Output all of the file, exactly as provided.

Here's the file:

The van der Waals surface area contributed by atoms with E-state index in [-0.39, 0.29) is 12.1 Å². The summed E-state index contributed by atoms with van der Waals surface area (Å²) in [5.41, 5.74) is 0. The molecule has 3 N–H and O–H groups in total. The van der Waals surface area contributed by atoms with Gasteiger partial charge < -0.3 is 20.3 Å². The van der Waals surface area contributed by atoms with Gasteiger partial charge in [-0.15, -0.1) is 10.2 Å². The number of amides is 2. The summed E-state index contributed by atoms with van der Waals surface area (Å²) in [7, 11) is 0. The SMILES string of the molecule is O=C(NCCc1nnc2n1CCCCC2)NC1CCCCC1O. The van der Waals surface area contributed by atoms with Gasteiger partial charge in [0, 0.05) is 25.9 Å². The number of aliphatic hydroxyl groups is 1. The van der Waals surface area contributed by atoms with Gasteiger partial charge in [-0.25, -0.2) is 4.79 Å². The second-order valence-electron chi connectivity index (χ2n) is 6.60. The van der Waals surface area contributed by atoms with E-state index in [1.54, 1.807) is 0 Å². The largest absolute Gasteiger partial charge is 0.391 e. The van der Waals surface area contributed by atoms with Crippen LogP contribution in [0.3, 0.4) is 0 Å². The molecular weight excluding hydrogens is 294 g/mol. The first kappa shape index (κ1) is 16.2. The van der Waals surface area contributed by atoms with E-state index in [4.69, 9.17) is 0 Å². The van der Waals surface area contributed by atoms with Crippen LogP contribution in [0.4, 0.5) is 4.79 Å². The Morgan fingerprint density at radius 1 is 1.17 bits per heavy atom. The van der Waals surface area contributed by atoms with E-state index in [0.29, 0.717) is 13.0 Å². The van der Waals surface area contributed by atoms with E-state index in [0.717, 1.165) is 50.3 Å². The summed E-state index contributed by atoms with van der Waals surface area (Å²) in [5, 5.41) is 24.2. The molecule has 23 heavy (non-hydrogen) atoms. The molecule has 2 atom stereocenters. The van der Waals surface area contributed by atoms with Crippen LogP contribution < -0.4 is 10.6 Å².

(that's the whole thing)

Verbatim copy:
The van der Waals surface area contributed by atoms with E-state index in [-0.39, 0.29) is 12.1 Å². The summed E-state index contributed by atoms with van der Waals surface area (Å²) in [5.41, 5.74) is 0. The molecule has 3 N–H and O–H groups in total. The van der Waals surface area contributed by atoms with Gasteiger partial charge < -0.3 is 20.3 Å². The van der Waals surface area contributed by atoms with Gasteiger partial charge in [-0.15, -0.1) is 10.2 Å². The number of amides is 2. The summed E-state index contributed by atoms with van der Waals surface area (Å²) in [7, 11) is 0. The SMILES string of the molecule is O=C(NCCc1nnc2n1CCCCC2)NC1CCCCC1O. The van der Waals surface area contributed by atoms with Gasteiger partial charge in [0, 0.05) is 25.9 Å². The number of aliphatic hydroxyl groups is 1. The van der Waals surface area contributed by atoms with Gasteiger partial charge in [-0.25, -0.2) is 4.79 Å². The second-order valence-electron chi connectivity index (χ2n) is 6.60. The van der Waals surface area contributed by atoms with E-state index in [1.54, 1.807) is 0 Å². The largest absolute Gasteiger partial charge is 0.391 e. The van der Waals surface area contributed by atoms with Crippen LogP contribution in [0.3, 0.4) is 0 Å². The molecular weight excluding hydrogens is 294 g/mol. The first kappa shape index (κ1) is 16.2. The van der Waals surface area contributed by atoms with E-state index in [4.69, 9.17) is 0 Å². The van der Waals surface area contributed by atoms with Crippen LogP contribution in [0.4, 0.5) is 4.79 Å². The Morgan fingerprint density at radius 1 is 1.17 bits per heavy atom. The van der Waals surface area contributed by atoms with E-state index in [0.29, 0.717) is 13.0 Å². The van der Waals surface area contributed by atoms with E-state index in [0.717, 1.165) is 50.3 Å². The summed E-state index contributed by atoms with van der Waals surface area (Å²) in [5, 5.41) is 24.2. The molecule has 23 heavy (non-hydrogen) atoms. The molecule has 2 atom stereocenters. The van der Waals surface area contributed by atoms with Crippen LogP contribution < -0.4 is 10.6 Å².